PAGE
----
The entire resource report is available online and should be read.
How does this translate into value? Rough ugly math is resources get valued at $10 – $25 in the ground. Where an asset falls in that range depends upon the jurisdiction (tax, the rule of law, the ability to repatriate capital), infrastructure, the NSR, CSR, environmental, how close to surface the deposit is, the grade, the kind of host rock, metallurgy, the gold price and a long list of other variables. A buyer makes an informed decision as to whether those factors put the resource estimate at the high end or low end of that scale.
To be as conservative as possible, assume Northshore goes to the bottom end of that scale, so it’s worth only $10 per ounce in the ground. That math, at 1,200,000 ounces, works out to $12M. GTA owns 51% of that asset (Balmoral Resources owns the other 49% and GTA is the operator) so GTA’s share is worth a bit over $6M. With only 32M shares outstanding, math says Northshore could be adding roughly 19 cents of intrinsic value per share.
If it’s valued at higher up the scale, say $20 per ounce, then GTA’s share of Northshore looks like 38 cents of value per share.
This information is in the public domain and can be independently verified.
Being able to bring Northshore into production (most likely by custom milling) would accrete further value to GTA’s intrinsic corporate valuation. A larger company with experience at bringing a mine into production could acquire GTA and efficiently do exactly that – and from the buyer’s perspective it’s cheaper to buy a de-risked asset than to develop one.
GTA has two other assets. Both are in mining-reknowned geographies.
First up is the Auden Property. It’s over 80 km long, in prime mining country. It’s near Highway 11 near Hearst, Ontario, and aggregates over 280 square kilometres. This area has been explored off and on since the 1950’s, with Algoma and Shell each taking a turn. Mining legend Don McKinnon worked the property in the 1990’s. After a round of consolidation staking, the property was owned by part of the Stares family and friends.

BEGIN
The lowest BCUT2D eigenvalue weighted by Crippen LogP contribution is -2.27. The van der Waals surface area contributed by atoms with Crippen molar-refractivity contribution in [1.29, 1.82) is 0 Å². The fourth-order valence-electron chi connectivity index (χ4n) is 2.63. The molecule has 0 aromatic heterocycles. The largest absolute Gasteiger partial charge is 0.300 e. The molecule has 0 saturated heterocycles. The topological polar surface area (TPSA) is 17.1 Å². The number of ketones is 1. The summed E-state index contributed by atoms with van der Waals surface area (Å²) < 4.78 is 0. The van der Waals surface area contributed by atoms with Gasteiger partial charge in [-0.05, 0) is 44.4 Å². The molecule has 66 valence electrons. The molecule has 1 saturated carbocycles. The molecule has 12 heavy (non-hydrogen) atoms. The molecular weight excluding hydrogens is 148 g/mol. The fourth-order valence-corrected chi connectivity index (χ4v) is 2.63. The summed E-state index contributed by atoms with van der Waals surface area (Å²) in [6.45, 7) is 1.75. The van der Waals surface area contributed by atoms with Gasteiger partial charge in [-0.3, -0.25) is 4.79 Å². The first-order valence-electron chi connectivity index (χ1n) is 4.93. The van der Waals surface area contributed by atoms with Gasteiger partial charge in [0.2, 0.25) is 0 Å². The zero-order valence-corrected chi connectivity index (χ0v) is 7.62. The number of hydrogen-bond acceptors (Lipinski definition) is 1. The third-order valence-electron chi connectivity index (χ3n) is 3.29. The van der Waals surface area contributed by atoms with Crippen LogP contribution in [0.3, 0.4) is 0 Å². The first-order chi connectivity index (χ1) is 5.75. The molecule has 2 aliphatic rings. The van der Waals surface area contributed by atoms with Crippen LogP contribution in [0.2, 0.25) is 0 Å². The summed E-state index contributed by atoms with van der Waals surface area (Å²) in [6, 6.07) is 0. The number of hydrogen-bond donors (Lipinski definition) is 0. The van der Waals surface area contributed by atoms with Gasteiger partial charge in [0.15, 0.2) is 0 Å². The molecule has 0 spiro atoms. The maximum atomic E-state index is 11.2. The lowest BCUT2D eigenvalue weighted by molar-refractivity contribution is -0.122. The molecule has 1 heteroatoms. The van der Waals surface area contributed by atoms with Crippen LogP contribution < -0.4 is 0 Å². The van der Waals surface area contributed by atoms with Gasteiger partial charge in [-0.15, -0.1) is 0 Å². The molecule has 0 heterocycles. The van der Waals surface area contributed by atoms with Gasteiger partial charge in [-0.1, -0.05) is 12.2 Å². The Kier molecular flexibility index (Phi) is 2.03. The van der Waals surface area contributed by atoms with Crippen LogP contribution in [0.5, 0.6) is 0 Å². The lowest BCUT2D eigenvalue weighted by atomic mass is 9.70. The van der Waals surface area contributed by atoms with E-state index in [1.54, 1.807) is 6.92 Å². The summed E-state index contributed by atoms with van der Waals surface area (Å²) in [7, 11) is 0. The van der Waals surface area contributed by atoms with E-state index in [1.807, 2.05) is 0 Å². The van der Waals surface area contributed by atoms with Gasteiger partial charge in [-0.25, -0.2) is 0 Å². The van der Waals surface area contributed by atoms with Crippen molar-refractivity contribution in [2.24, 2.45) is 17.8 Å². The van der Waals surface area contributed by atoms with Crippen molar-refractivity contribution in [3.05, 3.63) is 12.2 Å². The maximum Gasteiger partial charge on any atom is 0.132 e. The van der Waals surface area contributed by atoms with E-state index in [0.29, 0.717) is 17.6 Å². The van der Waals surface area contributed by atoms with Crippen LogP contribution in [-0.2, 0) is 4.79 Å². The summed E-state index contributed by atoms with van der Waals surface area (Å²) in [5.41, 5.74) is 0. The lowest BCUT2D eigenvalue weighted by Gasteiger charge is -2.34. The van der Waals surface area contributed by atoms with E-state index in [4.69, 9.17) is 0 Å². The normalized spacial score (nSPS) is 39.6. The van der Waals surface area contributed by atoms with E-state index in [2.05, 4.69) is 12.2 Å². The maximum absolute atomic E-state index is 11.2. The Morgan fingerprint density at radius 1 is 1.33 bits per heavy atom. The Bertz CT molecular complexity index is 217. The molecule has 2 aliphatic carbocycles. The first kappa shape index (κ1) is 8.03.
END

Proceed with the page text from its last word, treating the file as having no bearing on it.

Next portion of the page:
It was this Auden asset that formed the basis of a go-public transaction and concurrent financing with GTA Corpfin Capital in 2010, when the name was changed to its current one. (Disclosure: I co-founded GTA, still own its securities and am an insider.) GTA owns it outright.
Auden has a fascinating geologic map showing what appears to be an entire greenstone belt, owned 100% by GTA. In addition to Auden’s own geologic merits, what could be of great interest to a potential acquirer is Auden’s proximity to Zenyatta Ventures Inc.’s’ unique hydrothermal graphite project, called the Albany Project. The geologic map of this area looks somewhat like a hurricane, with the eye being Albany and the arms spinning outwards. Some of those spinning arms cross Auden, near a formation GTA calls “The Hockey Puck”.
GTA has flown an airborne electromagnetic and magnetic survey on Auden in 2013, with particular interest being paid to the conductors near The Hockey Puck. GTA and Constance Lake First Nation then reached terms on an exploration agreement in the fall of 2013, with GTA advancing the property since then. More field work is planned for 2015.
GTA’s third asset is the newly optioned Ivanhoe Property, near Horwood Lake and Folyet, Ontario. Like Northshore and Auden, Ivanhoe is located in mining country. This 94 sq km property contains the historic Joburke Gold Mine (it also produced some silver) and, of greater current interest, is located between Probe Mines’ new gold discovery at Borden Lake and the prolific Timmins Camp. It was this 4.3 million ounce Borden Lake discovery that prompted Goldcorp to buy Probe last week.
In the fall of 2014, GTA carried out prospecting, sampling, geological mapping and re-sampling of available historical drill core. This work has led to the identification of four gold zones which are scheduled for follow-up by GTA in 2015. Part of the flowthrough funds in treasury will be used here.
With Ivanhoe near the high-profile Borden Lake deposit and the Slate Rock Deformation Zone, one would think it would attract greater value to GTA. But as with Northshore and Auden (and many other juniors), the shell-shocked market is simply ignoring Ivanhoe’s potential value.
It’s cheaper to buy a de-risked asset than to find one and develop it, and Northshore is substantially de-risked. GTA’s overall downside is cash-cushioned. Ivanhoe and Auden are highly prospective and provide further upside potential. All of this makes GTA a potential takeover candidate in mining friendly Ontario.